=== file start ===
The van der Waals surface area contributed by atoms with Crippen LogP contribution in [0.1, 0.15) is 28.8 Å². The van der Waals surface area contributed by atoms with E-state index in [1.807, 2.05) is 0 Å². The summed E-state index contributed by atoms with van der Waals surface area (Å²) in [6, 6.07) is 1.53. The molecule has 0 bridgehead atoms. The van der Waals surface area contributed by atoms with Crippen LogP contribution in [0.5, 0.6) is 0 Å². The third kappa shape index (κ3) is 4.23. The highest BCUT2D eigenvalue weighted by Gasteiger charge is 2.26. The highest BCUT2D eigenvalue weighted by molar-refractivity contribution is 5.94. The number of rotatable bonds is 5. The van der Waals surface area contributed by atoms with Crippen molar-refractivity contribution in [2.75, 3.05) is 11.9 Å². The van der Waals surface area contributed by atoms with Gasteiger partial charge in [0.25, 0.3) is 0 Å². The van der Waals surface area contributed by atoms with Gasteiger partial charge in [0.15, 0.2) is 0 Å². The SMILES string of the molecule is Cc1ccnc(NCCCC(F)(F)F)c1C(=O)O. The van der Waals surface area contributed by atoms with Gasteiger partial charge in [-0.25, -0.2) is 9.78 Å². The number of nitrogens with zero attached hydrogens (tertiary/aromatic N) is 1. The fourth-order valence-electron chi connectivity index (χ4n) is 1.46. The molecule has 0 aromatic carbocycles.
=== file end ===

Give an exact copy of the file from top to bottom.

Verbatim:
The van der Waals surface area contributed by atoms with Crippen LogP contribution in [0.1, 0.15) is 28.8 Å². The van der Waals surface area contributed by atoms with E-state index in [1.807, 2.05) is 0 Å². The summed E-state index contributed by atoms with van der Waals surface area (Å²) in [6, 6.07) is 1.53. The molecule has 0 bridgehead atoms. The van der Waals surface area contributed by atoms with Crippen LogP contribution in [0.5, 0.6) is 0 Å². The third kappa shape index (κ3) is 4.23. The highest BCUT2D eigenvalue weighted by Gasteiger charge is 2.26. The highest BCUT2D eigenvalue weighted by molar-refractivity contribution is 5.94. The number of rotatable bonds is 5. The van der Waals surface area contributed by atoms with Crippen molar-refractivity contribution in [2.75, 3.05) is 11.9 Å². The van der Waals surface area contributed by atoms with Gasteiger partial charge in [0.25, 0.3) is 0 Å². The van der Waals surface area contributed by atoms with Gasteiger partial charge in [0.15, 0.2) is 0 Å². The SMILES string of the molecule is Cc1ccnc(NCCCC(F)(F)F)c1C(=O)O. The van der Waals surface area contributed by atoms with Gasteiger partial charge in [-0.25, -0.2) is 9.78 Å². The number of nitrogens with zero attached hydrogens (tertiary/aromatic N) is 1. The fourth-order valence-electron chi connectivity index (χ4n) is 1.46. The molecule has 0 aromatic carbocycles.